When you take your KS3 English examinations, you’ll be assessed not only on your ability to use grammar, punctuation and spelling, but also your ability to communicate via spoken English. In this blog, we’ll provide you with some top tips on how to improve your English speaking skills, via body language.
English Speaking Skills: Assessment Criteria
At KS3, pupils will be taught how to:
- Verbally communicate to a high standard by conveying confidence, fluidity and personality.
- Improve their speaking by engaging with different word choices and language techniques.
- Participate in verbal debates, discussions and presentations.
- Demonstrate effective spoken English by improving speaking skills such as volume, tone, enthusiasm and interaction.
All of these play a fundamental role in developing your English speaking skills. Although there will not be a test about verbal communication, it is important that you are able to demonstrate great speaking skills, in order to enhance your learning and become a confident speaker.
Below is a diagram of all the key skills you should focus on in order to improve your speaking abilities.
When speaking in any language, your body language makes a huge difference to the way you come across. Body language is an important part of communication. Below we’ve compiled a list of key body language and mental techniques to work on, with the aim of improving your English speaking skills.
Confidence is key in any situation that requires you to speak out loud. Particularly if you have to talk to a new or large group of people, it is important that you convey as much confidence as possible. Confidence will not only show people that you know what you are talking about, but it makes the thought of public speaking a little less daunting.
How to improve your confidence:
- Practise! The more practice you undergo, the more confident you will become.
- Practise by yourself and with other people.
- Practise in front of a mirror.
- Understand that everyone makes mistakes. You’re not expected to be perfect.
- Understand your strengths and weaknesses and work on those weaker areas.
- Ask for feedback and learn from what people tell you.
- Stay positive.
The way you stand and the way you come across to the audience is another significant factor. Body language will exert confidence. Of course it depends on the type of situation you are in and the people you are presenting to. Are you presenting to a group of friends? Or are you giving a formal speech? Make sure you stand/sit upright, as much as you can. Avoid moving your arms too much. Place your hands down by your side.
Your face needs to look engaging with both the content of your speech and the audience. Some people have a very expressive face, and this helps them to convey meaning.
How to convey facial expressions:
- Use a mirror and practise your facial expressions.
- Create links between your content and your face. For example, if you are speaking about something serious and sad, you would want to avoid happy facial expressions.
The tone and volume of your voice plays a key factor in how you come across in verbal communication. You need to understand how tone and volume of your voice can change the ambience of both the room and the content in which you are speaking.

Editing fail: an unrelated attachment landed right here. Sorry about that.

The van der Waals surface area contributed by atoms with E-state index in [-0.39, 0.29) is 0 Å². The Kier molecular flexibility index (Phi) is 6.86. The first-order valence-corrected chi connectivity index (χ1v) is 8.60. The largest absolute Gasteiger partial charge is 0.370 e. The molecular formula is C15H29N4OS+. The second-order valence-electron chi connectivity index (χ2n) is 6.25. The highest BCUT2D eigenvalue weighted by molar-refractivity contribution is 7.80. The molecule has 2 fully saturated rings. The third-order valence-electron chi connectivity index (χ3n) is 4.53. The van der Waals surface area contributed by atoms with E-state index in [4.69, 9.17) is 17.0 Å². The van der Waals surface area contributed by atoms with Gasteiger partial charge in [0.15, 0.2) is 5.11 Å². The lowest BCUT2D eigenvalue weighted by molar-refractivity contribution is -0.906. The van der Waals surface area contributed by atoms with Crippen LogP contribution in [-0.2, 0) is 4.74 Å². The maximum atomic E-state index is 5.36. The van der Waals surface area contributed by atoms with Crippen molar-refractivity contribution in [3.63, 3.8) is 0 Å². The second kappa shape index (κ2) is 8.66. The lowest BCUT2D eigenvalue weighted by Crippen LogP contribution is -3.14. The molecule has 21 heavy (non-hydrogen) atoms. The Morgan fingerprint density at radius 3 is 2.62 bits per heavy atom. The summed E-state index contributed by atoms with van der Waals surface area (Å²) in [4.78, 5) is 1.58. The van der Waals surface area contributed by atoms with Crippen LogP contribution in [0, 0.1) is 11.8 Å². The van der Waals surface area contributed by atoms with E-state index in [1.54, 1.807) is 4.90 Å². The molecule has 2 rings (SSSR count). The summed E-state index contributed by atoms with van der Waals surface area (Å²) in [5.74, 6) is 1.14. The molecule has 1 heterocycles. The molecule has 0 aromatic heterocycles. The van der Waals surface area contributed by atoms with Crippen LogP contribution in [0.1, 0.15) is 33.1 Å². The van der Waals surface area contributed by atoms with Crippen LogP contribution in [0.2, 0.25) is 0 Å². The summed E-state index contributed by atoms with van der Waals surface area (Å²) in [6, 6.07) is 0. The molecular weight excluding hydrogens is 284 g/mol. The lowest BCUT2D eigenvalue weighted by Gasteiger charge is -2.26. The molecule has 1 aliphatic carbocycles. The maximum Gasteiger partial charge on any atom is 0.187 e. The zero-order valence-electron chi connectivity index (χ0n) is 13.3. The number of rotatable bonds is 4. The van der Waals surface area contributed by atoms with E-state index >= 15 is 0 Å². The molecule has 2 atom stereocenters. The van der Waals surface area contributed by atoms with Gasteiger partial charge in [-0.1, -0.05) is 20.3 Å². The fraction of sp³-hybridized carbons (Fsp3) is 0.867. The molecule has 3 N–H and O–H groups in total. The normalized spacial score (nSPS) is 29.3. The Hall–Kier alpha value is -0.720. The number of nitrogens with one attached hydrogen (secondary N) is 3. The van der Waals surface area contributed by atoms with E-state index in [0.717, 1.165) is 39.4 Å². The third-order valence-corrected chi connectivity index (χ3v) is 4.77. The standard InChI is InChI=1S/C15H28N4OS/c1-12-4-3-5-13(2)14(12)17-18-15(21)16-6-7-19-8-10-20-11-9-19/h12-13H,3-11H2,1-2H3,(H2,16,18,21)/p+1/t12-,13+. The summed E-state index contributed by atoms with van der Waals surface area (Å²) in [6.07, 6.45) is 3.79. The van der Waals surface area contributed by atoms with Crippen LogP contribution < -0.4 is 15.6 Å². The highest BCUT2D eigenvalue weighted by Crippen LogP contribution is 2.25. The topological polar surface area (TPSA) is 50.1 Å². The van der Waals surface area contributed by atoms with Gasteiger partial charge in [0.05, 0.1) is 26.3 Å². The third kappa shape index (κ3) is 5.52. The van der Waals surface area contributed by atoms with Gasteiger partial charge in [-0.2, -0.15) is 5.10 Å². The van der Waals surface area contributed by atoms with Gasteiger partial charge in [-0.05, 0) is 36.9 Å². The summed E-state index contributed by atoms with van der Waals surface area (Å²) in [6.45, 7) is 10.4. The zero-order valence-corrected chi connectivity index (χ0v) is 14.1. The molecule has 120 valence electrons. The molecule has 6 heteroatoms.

How to improve tone and volume:
- Practise speaking at different volumes. If you are addressing a large audience, you will need to make sure that the people at the back of the room will be able to hear you.
- You want to avoid sounding monotonous. Just like singers have different tricks and tones with their singing voices, everyone’s speaking voice can be changed so that they don’t have just one tone.
Presentation and Interaction
This is one of the biggest things you will need to work on. Public speaking requires you to have great presentation skills. When it comes to presentation, this includes everything:
- Body language
- Eye contact
All of these make up your overall presentation skills. The best way to practise presenting is to undergo lots of sample presentations. These don’t have to be anything formal. Simply practise with a friend or family member – talk to them about a particular topic, and try to remember the aforementioned techniques.
In order to avoid sounding dull, you will want to make sure that you sound engaging. To do this, you will need to sound enthusiastic. You can look and sound enthusiastic by drawing on all of the other speaking skills mentioned in this section.
When speaking, it is considered polite to look people directly in the eye. However, this can be difficult if you are talking to a large number of people.
Effective eye contact:
- You need to avoid looking at the floor or quickly gazing around the room.
- If you’re talking to one person, regularly make eye contact.
- If you’re talking to a large group of people, try not to focus on just one person. Scan the room slowly. This will demonstrate that you are making an effort to make everyone feel included.
When speaking, a great technique to learn is to add emphasis in your speech. This can be done in a number of ways:
- Add pauses for dramatic effect.
- If there is a certain word or phrase that you want to add more emphasis to, you can say it differently.
- You can emphasise certain words by using gestures. You can practise adding emphasis to your speaking in order to become an effective speaker.
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For more tips on how to improve your KS3 English speaking skills, check out our incredible guide on Spoken English. Jam packed with advice on how you can improve your scores, this is the ultimate resource for KS3 English students.
One thought on “English Speaking Skills: Body Language, Tone, and More!”
Very helpful blog.
Thanks for sharing with us.